# Monthly Archives: December 2011

## The Number of NSEW Lattice Paths with a Maximum Height of y

I’ve been thinking and learning some about lattice path statistics lately, and a couple of days ago I worked out the answer to the following question (with help from some suggestions from Anthony Quas via Math Overflow). Suppose we have … Continue reading

## Checking Multiplication via Digit Sums

Last week a friend who is a fourth grade teacher came to me with a math problem.  The father of one of his students had showed him a trick for checking the result of a three-digit multiplication problem.  The father … Continue reading

Posted in arithmetic, number theory | 4 Comments

## A Combinatorial Proof of a Formula Involving Euler’s Totient Function

Several years ago I found a proof of the following identity, which I had not seen before (and still haven’t seen anywhere else): where is Euler’s totient function, the number of positive integers less than or equal to and relatively … Continue reading

Posted in combinatorics, number theory | 2 Comments

## The Duality “Gap” in Linear Programming

Wait… what?  Doesn’t the strong duality theorem imply that there is no duality gap in linear programming?  Mostly, yes, although there is a sense in which there actually is a duality gap; it occurs when the primal and dual problems … Continue reading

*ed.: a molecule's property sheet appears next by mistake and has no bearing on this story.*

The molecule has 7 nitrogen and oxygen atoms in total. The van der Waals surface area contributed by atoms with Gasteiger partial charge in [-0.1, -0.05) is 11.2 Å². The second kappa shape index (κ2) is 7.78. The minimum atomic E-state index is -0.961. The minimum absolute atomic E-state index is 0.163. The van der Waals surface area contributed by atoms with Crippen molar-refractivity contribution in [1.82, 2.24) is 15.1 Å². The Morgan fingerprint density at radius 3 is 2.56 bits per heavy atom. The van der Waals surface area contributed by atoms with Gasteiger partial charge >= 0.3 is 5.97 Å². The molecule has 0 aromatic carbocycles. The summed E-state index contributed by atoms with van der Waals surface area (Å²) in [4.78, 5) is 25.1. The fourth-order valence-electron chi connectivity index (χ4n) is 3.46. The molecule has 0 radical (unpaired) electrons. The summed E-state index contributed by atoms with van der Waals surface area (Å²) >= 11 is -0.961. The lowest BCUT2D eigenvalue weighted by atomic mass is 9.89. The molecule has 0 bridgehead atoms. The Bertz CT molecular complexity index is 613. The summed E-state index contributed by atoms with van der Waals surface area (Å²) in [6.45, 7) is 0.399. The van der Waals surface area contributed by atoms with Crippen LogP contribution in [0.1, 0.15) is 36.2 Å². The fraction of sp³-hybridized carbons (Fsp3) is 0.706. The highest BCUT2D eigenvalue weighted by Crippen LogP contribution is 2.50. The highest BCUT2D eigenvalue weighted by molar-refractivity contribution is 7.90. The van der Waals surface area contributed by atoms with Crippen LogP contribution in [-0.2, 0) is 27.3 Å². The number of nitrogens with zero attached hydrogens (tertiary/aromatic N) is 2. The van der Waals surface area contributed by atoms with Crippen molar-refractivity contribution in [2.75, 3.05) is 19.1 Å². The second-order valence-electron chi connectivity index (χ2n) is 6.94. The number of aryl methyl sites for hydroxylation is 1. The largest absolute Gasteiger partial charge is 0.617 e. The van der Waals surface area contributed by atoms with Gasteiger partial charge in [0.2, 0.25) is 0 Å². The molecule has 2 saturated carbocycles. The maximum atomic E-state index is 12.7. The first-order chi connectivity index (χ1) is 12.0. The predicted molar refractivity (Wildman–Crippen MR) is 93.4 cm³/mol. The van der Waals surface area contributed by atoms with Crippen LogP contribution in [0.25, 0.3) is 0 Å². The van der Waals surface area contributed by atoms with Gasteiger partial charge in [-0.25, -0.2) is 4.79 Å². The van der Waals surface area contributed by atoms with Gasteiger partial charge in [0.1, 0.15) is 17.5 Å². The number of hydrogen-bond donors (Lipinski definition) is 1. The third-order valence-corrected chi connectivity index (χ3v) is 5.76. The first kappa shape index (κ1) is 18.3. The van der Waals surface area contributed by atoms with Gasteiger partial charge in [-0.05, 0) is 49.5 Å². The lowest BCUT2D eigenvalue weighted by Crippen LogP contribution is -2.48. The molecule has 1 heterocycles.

Posted in linear programming, optimization | 3 Comments

## Solving Two-Term Combinatorial Recurrence Relations

Many named combinatorial numbers satisfy the following general two-term combinatorial recurrence relation: For example: Binomial coefficients: Stirling cycle numbers: Stirling subset numbers: Lah numbers: Eulerian numbers: Second-order Eulerian numbers: It is not known how to solve the recurrence in general. … Continue reading

Posted in combinatorics, recurrence relations | 1 Comment

## Harmonic Numbers and Stirling Numbers

This post will present three proofs of the following representation of harmonic numbers in terms of Stirling cycle numbers (or unsigned Stirling numbers of the first kind):   Each proof uses a different property of the Stirling numbers. Proof 1: … Continue reading